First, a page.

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The Schadenfreude Scale

Worried that you relish others’ misfortunes a little too much? Use this scale to see if you revel on the side of mischief.

Mark Travers, Ph.D.

By Mark Travers, Ph.D. | November 13, 2023

"Schadenfreude" refers to the joy one experiences at the misfortune of others. Although it is considered a socially undesirable emotion, schadenfreude is a common experience, and it is now under the psychologist's microscope.

The experience of schadenfreude is understandable and even cathartic in some moments. If someone you don't particularly like or someone who has wronged you in the past stumbles, it can be natural to experience a fleeting moment of joy at their expense. However, excessive schadenfreude is also known to be associated with dark traits and behaviors. This connection highlights the novel interest in the emotion, and begs the question of how much schadenfreude is too much?

In light of these questions and interests, the Schadenfreude Scale was developed to quantify the intensity of the joy experienced at others' misfortunes. Through the Schadenfreude Scale, researchers were able to conclude that schadenfreude varies both across different scenarios and among persons.

The Schadenfreude Scale is a useful tool that allows for rigorous research and conceptualization of schadenfreude, and empowers psychologists with the means to uncover the causes, mechanics and effects of experiencing happiness at others' downfall.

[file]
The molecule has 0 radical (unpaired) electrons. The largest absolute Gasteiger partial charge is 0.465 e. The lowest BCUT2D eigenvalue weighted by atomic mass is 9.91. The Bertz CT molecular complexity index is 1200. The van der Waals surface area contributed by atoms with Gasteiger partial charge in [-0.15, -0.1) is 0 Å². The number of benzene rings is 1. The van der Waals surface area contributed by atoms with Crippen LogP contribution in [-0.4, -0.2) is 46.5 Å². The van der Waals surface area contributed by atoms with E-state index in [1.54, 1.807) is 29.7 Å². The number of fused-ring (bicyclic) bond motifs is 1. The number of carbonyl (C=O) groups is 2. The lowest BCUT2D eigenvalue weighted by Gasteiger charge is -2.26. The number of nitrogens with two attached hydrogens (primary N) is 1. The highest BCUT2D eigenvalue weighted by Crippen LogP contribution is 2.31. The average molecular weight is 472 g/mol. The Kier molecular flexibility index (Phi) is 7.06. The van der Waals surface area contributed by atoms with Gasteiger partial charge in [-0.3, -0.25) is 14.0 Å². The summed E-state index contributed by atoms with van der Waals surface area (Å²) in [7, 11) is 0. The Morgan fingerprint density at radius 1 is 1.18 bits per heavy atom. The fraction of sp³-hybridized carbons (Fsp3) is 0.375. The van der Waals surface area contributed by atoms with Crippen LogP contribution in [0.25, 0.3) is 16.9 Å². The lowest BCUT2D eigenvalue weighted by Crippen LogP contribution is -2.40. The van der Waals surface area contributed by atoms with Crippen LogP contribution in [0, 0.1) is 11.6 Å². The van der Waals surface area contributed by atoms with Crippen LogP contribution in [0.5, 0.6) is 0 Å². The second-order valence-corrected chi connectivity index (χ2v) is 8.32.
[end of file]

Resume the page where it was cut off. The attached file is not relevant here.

You can take this test here. Please follow all of the steps to receive your results.

Step 1: Rate the following statements based on how much you agree with them on a scale of strongly disagree to strongly agree.

Step 2: Enter your age, gender, region, and first name so we can provide you with a detailed report that compares your test scores to people similar to you.

Step 3: Check to make sure you've provided answers to all of the statements/questions above. Once you've done that, click the button below to send your responses to Awake Therapy's Lead Psychologist, Mark Travers, Ph.D. He will provide you with an overview of how you scored relative to others (all answers are anonymized and confidential to protect users' privacy). He can also answer any follow-up questions you may have.

References: Crysel, L. C. & Webster, G. D. (2018). Schadenfreude and the spread of political misfortune. PLOS One, 13(9), 1-27.

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